This work was also exhibited at the Salon of 1757, and accompanied by this descriptive note by Vernet: “As this is a border port of France near the Italian coast, the foreground shows the soldiers of the garrison that is located there. The countryside has plenty of orange trees and palm trees which are quite common in this area. The blossoms and the fruit of the orange trees are characteristic of the end of the spring season. The Alps, still snow-capped, can also be seen. The view of the mountains in the background is that between Nice and Villefranche extending to San Remo. The hour of the day is the sunset.”

 


Sète

Vernet’s subject matter in Sète had been suggested by a Mr. Pelerin, a Navy official, and Vernet was unequivocal about his reaction. “He may well have a sound opinion on a number of things, but certainly not in the matter of producing a beautiful painting. Most of the ports he has described in a similar fashion, and I did not follow the instructions, certainly not for the port of Antibes, and even less so here [in Sète].” The instructions apparently often described a panoramic description that would not have provided a good view.

Vernet expressed his dislike of Sète in no uncertain terms.  In a letter to the marquis de Marigny, dated 6th of Septmber, 1756,he wrote: “It would be useless for me to set up residence in this miserable town, where I would not be comfortable for painting, and if I see that living there would not be necessary, I could probably paint the picture in Bordeaux.”  Marigny, however, thought otherwise: “I must bring to your attention that the King is paying for these paintings and that he expects you to bring to them all the perfection you can muster, and that they would be best completed on location. Thus, I expect you to finish your painting of the port of Cette at Cette and nowhere else.” Does the stormy scene reflect Vernet’s sentiments? It is the only port shown in a storm of the entire series.

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Joseph Vernet: Vue du port de Cette [sic], 1756-57, oil on canvas, 165 x 263 cm, Musée national de la Marine, Paris.


The view of Sète was shown at the Salon of 1857 and is accompanied by this commentary by Vernet: “As this port is at the end of the Gulf of Lyon and the sea there is often turbulent, due to the south wind, a stormy scene is represented, with vessels making extraordinary manoeuvres to enter the port with the prevailing wind. In the foreground, a Maltese brigantine, surprised by the wind, and not having been able to get to port, or to pass beyond the jetty, has opted to beach itself and manoeuvres accordingly. The time of day is ten in the morning.”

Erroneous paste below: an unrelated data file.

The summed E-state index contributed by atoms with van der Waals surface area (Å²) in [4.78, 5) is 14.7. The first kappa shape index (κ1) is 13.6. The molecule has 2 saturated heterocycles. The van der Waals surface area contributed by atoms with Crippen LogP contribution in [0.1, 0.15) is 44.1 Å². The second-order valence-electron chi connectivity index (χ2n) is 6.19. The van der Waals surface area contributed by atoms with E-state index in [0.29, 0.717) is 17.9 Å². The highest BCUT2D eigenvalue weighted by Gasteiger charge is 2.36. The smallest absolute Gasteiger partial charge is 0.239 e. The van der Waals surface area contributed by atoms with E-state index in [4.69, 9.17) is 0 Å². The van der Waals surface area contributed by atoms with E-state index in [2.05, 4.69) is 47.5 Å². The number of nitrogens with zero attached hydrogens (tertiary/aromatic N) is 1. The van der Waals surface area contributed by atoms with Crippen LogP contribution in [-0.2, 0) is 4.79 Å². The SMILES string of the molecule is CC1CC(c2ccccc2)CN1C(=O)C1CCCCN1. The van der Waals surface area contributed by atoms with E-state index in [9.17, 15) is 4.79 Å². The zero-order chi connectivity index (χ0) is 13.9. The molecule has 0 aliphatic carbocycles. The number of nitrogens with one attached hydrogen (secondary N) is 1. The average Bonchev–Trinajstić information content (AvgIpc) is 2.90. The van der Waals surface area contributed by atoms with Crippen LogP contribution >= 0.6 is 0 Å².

Vernet’s process in creating these large paintings was that of making many preliminary small sketches and studies, and then setting to work on the large canvas more or less directly, without a preliminary sketch on the same scale. As he later wrote to a potential patron in 1765, “My method of working consists of composing on the canvas what has to be done and to start painting as soon as I can to take advantage of the heat of my imagination.” He wanted to preserve the freshness of the sketch in the large work. He thought that the work would be cold otherwise, and he was quite adamant that he be left free if he was to provide his best work, beyond the general subject of the work, such as a landscape, or seascape, a moonlit scene, a sunset, etc.

As for the task of sending his work to the Salon, he would roll the paintings up and ship them, where they could be unrolled and put onto a stretcher and suitably framed in Paris. He requested that they should not be kept rolled for too long, nor be subject to excessive travel to avoid any damage. He also preferred a more classical frame to one with a lot of baroque ornamentation, featuring a cartouche containing in few words what the painting was about, and even suggesting that such straight forms would no doubt remain in fashion for a longer period of time.

© Roger H. Boulet, 2015

Sources:

The primary source for this series of essays is from the website of the Musée national de la Marine, Paris. This features a virtual exhibition (in French only) on Vernet’s commission to paint the ports of France, and this has provided most of the information on this series of wonderful works, apart from the work cited below. The translations are my own.